And ever to suit all contingencies given,
Are bright admonitions to guide me to Heaven.

The Contributor, v1 n7, April 1880, p. 167

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This poem resonates strongly for me. Its not always friends that give such advice, but the published sources I value—newspapers and magazines, blogs and email, radio and television, etc., etc., etc. They all often have, at least to my younger self, given plausible advice, that sounds correct and reasonable when they present it. Then I later hear or read or see some other advice that seems completely contradictory to the first. And I’ve even come to the conclusion in the past that both pieces of contradictory advice are, paradoxically, true. Eugene England frequently quoted Joseph Smith on this concept: “By proving contraries, truth is made manifest.”

Townsend explains these discrepancies this way:

To justify self, all my friends thus construe
The bent of their minds as the right thing to do;
The lazy, the active, the student, the fool,
Would each have me live by his self-imposed rule.

Indeed, often the advice that one gives is colored by viewpoint and experiences. We also assume that what works for us will work for everyone — or, conversely, what worked for someone else will work for us.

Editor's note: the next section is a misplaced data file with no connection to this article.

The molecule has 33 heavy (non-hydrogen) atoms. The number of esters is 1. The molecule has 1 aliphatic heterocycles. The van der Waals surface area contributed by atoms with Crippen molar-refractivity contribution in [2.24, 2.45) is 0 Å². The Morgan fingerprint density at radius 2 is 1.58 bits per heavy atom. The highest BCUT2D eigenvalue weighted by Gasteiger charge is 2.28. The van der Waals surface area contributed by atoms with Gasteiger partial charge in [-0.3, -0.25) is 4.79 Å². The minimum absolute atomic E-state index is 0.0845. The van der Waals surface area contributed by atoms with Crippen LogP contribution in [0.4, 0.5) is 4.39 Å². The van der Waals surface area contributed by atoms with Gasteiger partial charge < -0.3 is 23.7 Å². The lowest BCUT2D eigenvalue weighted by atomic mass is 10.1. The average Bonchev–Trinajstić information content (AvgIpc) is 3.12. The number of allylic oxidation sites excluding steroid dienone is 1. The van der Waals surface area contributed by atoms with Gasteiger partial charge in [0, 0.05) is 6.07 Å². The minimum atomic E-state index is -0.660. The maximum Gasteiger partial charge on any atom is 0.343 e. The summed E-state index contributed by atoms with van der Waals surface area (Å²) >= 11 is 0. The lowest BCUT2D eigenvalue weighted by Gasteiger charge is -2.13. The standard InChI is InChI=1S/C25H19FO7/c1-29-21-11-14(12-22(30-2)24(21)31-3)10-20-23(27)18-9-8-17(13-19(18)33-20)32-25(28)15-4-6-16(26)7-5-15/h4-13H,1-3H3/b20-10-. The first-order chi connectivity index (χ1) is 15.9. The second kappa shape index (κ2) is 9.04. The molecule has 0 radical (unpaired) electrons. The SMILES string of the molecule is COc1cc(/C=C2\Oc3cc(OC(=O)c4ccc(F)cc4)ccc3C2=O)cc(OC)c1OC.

As Moroni observes in this lesson, Townsend says that we will find that advice we get from friends doesn’t always work:

Let not our conceptions be standards of truth;
We learn in our pride but then unlearn in sorrow;
The wise of to-day are the fools of to-morrow.
The thoughts that we hold, though they noble may seem,
Must soon pass away like an afternoon dream;

He then suggests the source of advice we can depend on:

And they who aspire to be noble and true,
Aloft must be looking, with Heaven in view;

That is, of course, exactly where Moroni is. He tells us how to judge between good and evil, and the answer is to rely on the influence of heaven and to look to that which will return us there.